I started off my career in a product development environment; I sat behind a desk all day every day writing code. The only work related discussions I ever had to have was with the CTO (Chief Technical Officer). He told me what to do and how to do it. I was incredibly lucky to have fallen under his wing, because he was an incredibly talented developer and manager with years of experience. Not only did I learn a lot from him but I could always count on the fact that he always had answer to any problem I was facing.

However, in retrospect I realise I was working in a sheltered cocoon. Wanting to explore other opportunities I later moved on to a software consulting company. Soon after having started as a software consultant, I realised that I was in over my head. Interestingly enough, the technical challenges I was facing were relatively trivial compared to what I was previously doing. At the time I couldn’t for the life of me understand why I was struggling. Through experience, I later learned that the problems were not technical in nature, but they were rather social engineering problems i.e. I wasn’t in charge of managing the people on the project and even if I was, I wouldn’t have known how to manage them.

Every software project will always be made up of three major components:

  • Problem: at the core of every project is an underlying necessity for a problem to be solved.
  • People: there are expectations that are set out in every project by the stakeholders. These expectations are essentially agreements as to how a solution will be developed for the above problem to be solved. The stake holders involved in setting out the expectations are mostly made up of two crowds of people.
    • People requesting the software solution.
    • People providing the software solution.
  • Solution: once the expectations have been set out, they need to be met by the software developers i.e. developing the software that solves the defined problem according to the expectations that have been set out.

Most inexperienced software developers and business/sales people often believe that developing software for a customer/investor is all about the technical solutions that need to be implemented to make the customer happy. These kinds of people often accept the word of the customer as the word of God i.e. they walk around saying “the customer is always right” or the “customer is King”. Personally I believe they do this because they either lack the experience, a backbone and/or foresight. Hence they are “yes people” that often say yes to whatever the customer asks for, no matter how ridiculous/incorrect these requests may be and without considering the big picture. Hence they become a puppet being played like a ping pong ball by the customer’s stakeholders, and thereby ultimately ending up with a failed project on their hands.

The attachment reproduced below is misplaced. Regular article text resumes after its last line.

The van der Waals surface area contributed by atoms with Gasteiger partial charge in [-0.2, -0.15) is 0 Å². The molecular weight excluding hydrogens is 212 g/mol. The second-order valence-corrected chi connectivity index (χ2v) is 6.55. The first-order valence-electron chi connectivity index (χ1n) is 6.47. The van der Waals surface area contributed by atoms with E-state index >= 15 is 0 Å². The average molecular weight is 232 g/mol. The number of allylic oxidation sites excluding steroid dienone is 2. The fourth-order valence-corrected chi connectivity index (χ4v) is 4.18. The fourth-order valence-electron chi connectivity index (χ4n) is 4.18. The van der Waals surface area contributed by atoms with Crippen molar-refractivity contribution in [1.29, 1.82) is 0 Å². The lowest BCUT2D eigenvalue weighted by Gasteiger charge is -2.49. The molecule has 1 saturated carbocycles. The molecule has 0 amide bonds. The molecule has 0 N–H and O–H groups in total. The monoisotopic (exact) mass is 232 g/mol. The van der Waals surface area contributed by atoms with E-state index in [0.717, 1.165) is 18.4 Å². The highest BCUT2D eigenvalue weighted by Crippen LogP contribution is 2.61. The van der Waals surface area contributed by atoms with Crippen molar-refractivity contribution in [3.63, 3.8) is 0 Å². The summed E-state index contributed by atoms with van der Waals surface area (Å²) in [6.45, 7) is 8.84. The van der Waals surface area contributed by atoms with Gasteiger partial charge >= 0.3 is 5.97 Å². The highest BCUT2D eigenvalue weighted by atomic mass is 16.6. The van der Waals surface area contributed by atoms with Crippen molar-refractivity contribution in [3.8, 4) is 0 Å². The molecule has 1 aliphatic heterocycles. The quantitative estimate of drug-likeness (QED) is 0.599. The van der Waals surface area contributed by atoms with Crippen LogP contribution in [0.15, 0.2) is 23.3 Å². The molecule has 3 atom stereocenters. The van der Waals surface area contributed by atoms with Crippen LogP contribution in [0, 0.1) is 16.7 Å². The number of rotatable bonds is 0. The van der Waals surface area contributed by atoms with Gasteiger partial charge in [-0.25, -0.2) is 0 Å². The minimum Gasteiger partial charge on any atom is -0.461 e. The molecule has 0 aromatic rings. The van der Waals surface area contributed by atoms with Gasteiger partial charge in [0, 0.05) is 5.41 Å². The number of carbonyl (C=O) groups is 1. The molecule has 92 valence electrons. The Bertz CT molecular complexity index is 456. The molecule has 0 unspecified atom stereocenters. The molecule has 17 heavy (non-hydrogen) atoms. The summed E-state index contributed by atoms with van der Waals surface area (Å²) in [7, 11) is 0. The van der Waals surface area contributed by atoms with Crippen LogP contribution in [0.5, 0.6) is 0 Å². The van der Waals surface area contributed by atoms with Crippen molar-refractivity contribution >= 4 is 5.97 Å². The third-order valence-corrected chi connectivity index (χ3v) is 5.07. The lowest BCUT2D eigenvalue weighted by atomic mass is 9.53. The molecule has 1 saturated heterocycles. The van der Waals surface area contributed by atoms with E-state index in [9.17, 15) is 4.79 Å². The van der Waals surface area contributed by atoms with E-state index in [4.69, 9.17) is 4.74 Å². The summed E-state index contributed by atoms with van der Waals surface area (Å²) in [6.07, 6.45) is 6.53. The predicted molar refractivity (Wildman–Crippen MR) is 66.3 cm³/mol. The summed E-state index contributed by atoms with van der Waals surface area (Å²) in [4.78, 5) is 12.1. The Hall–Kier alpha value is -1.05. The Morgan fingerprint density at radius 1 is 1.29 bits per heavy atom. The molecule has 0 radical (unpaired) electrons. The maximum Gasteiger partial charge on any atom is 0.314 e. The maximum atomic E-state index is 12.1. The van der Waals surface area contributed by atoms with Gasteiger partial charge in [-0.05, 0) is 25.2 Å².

Part of the reason this happens is because as kids, most of us are brought up to think that our superiors (parents) are always right and that they have our best interests at heart. When we enter the working world, we tend to see our managers and/or customers as our new superiors because they’re paying paying us. Therefore our natural instinct tells us to believe the same principle applies to them i.e. that the customer is always right. However, in the real world a consultant is hired to recommend and provide solutions, not to just simply take instructions. Simply put, the customer is not your parent.

Furthermore, as the name implies, each stakeholder has their own individual interests and incentives that motivate them. Whenever there are a multitude of varying interests, you can bet that there will always be conflicts of interests. Hence it would be foolish to allow the stakeholders to control the expectations and proposed solutions, thereby controlling the project itself. Your job as a consultant is to understand the needs of the businesses, the needs of each stakeholder, what motivates them and what their incentives are, so that you can gather enough information to make your own proposal for a solution. The consultant must be the one in the driver’s seat of every project.

Simply put: the consultant should never ask what needs to be done, but instead tell the customer what needs to be done and how it will be done based on the problem at hand. This means that at least 50% of the consultant’s work involves setting the right expectations, thereby requiring social engineering to be applied before a single line of code is written.

So what is social engineering in the context of software development?” Here a few points on this:

  • Understanding the customer’s business: